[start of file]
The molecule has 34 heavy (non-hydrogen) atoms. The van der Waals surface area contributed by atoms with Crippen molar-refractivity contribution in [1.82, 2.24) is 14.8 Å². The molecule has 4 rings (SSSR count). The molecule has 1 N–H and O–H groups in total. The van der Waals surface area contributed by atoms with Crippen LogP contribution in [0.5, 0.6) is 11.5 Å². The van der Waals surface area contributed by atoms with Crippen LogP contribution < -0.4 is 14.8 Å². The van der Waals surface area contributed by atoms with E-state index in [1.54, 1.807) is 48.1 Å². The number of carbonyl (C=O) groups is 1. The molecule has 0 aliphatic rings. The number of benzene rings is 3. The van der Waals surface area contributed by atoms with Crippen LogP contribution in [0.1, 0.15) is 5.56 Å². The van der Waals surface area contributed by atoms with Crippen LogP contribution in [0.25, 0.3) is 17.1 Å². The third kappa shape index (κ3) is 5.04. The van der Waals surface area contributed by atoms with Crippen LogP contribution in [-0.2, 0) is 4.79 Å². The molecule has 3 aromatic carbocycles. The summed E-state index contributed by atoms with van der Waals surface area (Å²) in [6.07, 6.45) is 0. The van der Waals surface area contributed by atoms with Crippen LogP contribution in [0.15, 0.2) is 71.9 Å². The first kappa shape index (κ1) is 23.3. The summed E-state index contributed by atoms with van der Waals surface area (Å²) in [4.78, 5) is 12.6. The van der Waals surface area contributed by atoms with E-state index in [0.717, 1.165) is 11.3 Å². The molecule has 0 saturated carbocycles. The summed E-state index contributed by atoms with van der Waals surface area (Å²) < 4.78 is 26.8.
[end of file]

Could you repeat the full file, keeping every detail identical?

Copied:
The molecule has 34 heavy (non-hydrogen) atoms. The van der Waals surface area contributed by atoms with Crippen molar-refractivity contribution in [1.82, 2.24) is 14.8 Å². The molecule has 4 rings (SSSR count). The molecule has 1 N–H and O–H groups in total. The van der Waals surface area contributed by atoms with Crippen LogP contribution in [0.5, 0.6) is 11.5 Å². The van der Waals surface area contributed by atoms with Crippen LogP contribution < -0.4 is 14.8 Å². The van der Waals surface area contributed by atoms with E-state index in [1.54, 1.807) is 48.1 Å². The number of carbonyl (C=O) groups is 1. The molecule has 0 aliphatic rings. The number of benzene rings is 3. The van der Waals surface area contributed by atoms with Crippen LogP contribution in [0.1, 0.15) is 5.56 Å². The van der Waals surface area contributed by atoms with Crippen LogP contribution in [0.25, 0.3) is 17.1 Å². The third kappa shape index (κ3) is 5.04. The van der Waals surface area contributed by atoms with Crippen LogP contribution in [-0.2, 0) is 4.79 Å². The molecule has 3 aromatic carbocycles. The summed E-state index contributed by atoms with van der Waals surface area (Å²) in [6.07, 6.45) is 0. The van der Waals surface area contributed by atoms with Crippen LogP contribution in [0.15, 0.2) is 71.9 Å². The first kappa shape index (κ1) is 23.3. The summed E-state index contributed by atoms with van der Waals surface area (Å²) in [4.78, 5) is 12.6. The van der Waals surface area contributed by atoms with E-state index in [0.717, 1.165) is 11.3 Å². The molecule has 0 saturated carbocycles. The summed E-state index contributed by atoms with van der Waals surface area (Å²) < 4.78 is 26.8.